The EIS, the ICA concluded, was indeed sufficient and, quoting Judge Trader’s decision, “was compiled in good faith and sets forth sufficient information to enable the decision-maker to consider fully the environmental factors involved and to make a reasoned decision after balancing the risks of harm to the environment against the benefits to be derived from the proposed action, as well as to make a reasoned choice between alternatives.”
Federal Appeals Panel
Hears `Aina Le`a Arguments
Seven current and former Land Use Commission members will have to wait a while longer to learn whether they’re individually liable for damages incurred by the developer and landowner of the Villages of `Aina Le`a project in Puako, Hawai`i.
In 2011, those commissioners killed – at least temporarily – the nascent development when they voted to revert about 1,060 acres there from the Urban District to the Agricultural District because the developer, DW `Aina Le`a, had failed to meet the LUC’s deadline to build affordable housing.
On behalf of the LUC, deputy attorney general William Wynhoff has argued that the commissioners are entitled to immunity because they were acting in their official, quasi-judicial capacity, not as individuals. Attorney Bruce Voss, representing landowner Bridge `Aina Le`a, has countered that the commissioners were not only acting as judges, they were also enacting legislation and enforcing it, and, therefore, were not entitled to immunity.
On June 10, after hearing arguments from Voss and Wynhoff, the 9th U.S. Circuit Court of Appeals quickly decided to postpone deliberations until the Hawai`i Supreme Court decides on the broader appeal of the LUC decision by Bridge and DW `Aina Le`a.
Wynhoff called it a $30 million case, referring to the ballpark amount mentioned by Bridge and DWAL, but the actual damages, if any, won’t be decided at least until the Hawai`i Supreme Court rules on whether the LUC erred in its decision.
The Hawai`i Supreme Court was scheduled to hear oral arguments in that case late last month and, given its recent activity, is expected to issue a decision within about six months.
During the hearing before the federal appeals court, one of the judges asked Voss why the reversion wasn’t simply a bad decision by the LUC (perhaps covered by immunity statutes), rather than a legislative act.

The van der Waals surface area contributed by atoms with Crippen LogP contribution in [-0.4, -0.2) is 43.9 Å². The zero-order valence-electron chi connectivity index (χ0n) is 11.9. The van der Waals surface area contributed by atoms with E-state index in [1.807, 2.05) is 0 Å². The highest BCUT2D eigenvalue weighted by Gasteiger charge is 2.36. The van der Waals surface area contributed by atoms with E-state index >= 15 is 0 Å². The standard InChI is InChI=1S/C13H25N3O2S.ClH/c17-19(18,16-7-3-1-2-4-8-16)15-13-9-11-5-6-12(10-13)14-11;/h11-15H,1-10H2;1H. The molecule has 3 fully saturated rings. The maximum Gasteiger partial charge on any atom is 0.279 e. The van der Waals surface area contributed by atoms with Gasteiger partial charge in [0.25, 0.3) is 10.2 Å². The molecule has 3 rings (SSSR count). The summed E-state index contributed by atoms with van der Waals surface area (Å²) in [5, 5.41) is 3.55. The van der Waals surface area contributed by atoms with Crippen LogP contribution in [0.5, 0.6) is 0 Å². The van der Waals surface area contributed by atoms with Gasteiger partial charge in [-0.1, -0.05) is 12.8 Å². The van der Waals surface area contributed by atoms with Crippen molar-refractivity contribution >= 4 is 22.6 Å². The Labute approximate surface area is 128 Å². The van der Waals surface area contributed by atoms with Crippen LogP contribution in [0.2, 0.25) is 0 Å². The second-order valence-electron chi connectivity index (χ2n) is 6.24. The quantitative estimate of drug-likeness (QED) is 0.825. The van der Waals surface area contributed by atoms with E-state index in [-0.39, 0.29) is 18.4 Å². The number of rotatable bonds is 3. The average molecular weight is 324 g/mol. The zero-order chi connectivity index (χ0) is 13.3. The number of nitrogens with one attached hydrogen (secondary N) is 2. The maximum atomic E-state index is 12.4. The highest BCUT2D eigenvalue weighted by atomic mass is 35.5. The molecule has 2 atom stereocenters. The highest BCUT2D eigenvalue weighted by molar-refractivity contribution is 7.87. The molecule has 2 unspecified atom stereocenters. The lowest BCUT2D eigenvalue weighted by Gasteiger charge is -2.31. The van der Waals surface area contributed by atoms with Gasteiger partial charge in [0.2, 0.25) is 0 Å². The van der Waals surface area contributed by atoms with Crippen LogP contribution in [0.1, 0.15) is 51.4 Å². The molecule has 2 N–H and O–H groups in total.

Voss suggested that different standards apply when an agency takes on multiple roles.
In any case, U.S. Circuit Judge William Fletcher concluded, “We can’t decide whether there is a taking until we know what the state [Supreme Court] is going to do.”
He, at least, seemed to think the Bridge was likely to prevail.
“As I read the [3rd Circuit Court] decision, you guys were right ten ways from Sunday. If you don’t win, I’ll be astounded,” Fletcher told Voss.
Among other things, 3rd Circuit Judge Elizabeth Strance ruled in 2012 that the LUC had failed to win the six votes necessary for a reversion and that the reversion violated state law because it did not comply with the Hawai`i General Plan.
The state appealed her decision in both state and federal court, but U.S. District Judge Susan Oki Mollway chose to wait until the state case concluded.
In the meantime, Wynhoff said, one and perhaps even two individual commissioners have lost out on loans as a result of the pending litigation.
(For background on this case, read “State Supreme Court, Federal Appeals Court Schedule Hearings Over `Aina Le`a Disputes,” in our June 2014 issue.)
Pflueger Loses Again
James Pflueger does not give up without a long fight. It took more than a decade for the state to win a Hawai`i Supreme Court decision regarding a $4 million fine against him for reef damages at Pila`a, Kaua`i. And a related case involving his neighbors in the area has only recently been resolved – that is, unless he decides to appeal, again, to the state Supreme Court.
Last month, the Intermediate Court of Appeals rejected Pflueger’s “meritless” appeal of a 5th Circuit Court order requiring him to grant kuleana landowners Richard, Amy, and Nicholas Marvin a perpetual easement to their property.
The case stems from a 2001 mudslide. Previous court actions determined that Pflueger’s company, Pila`a 400, LLC, had caused the slide, which smothered the Marvins’ home and fouled the reef in Pila`a Bay. The Marvins sued for damages as well as an injunction against Pflueger, who had begun obstructing access to their home with fences, machinery and vehicles.
The Fifth Circuit Court ruled in the Marvins’ favor in 2007 and required Pflueger to grant the family an easement through his property. The ICA supported that decision and so did the Supreme Court.
But when presented with an easement document in 2012, Pflueger refused to sign it. The Marvins then sued to force him to and also sought per diem fines and attorneys’ fees. The circuit court again found in their favor, with the judge stating that there was no question in her mind that the relief the Marvins were seeking was “fully warranted with the final decision by the [Hawai`i] Supreme Court.”
Undeterred, Pflueger appealed the court’s decision to the ICA last year, arguing, among other things, that the ICA and the Supreme Court decisions in the initial suit did not address the merits of the case.
To this, the ICA stated in its June 10 decision granting the Marvins’ motion for a writ of assistance and execution that Pflueger’s contention that the Hawai`i Supreme Court failed to affirm the Circuit Court’s 2007 order was baseless.
What’s more, “Pflueger essentially asks this court to review a decision of the Hawai`i Supreme Court. … This, we cannot do,” the ICA wrote.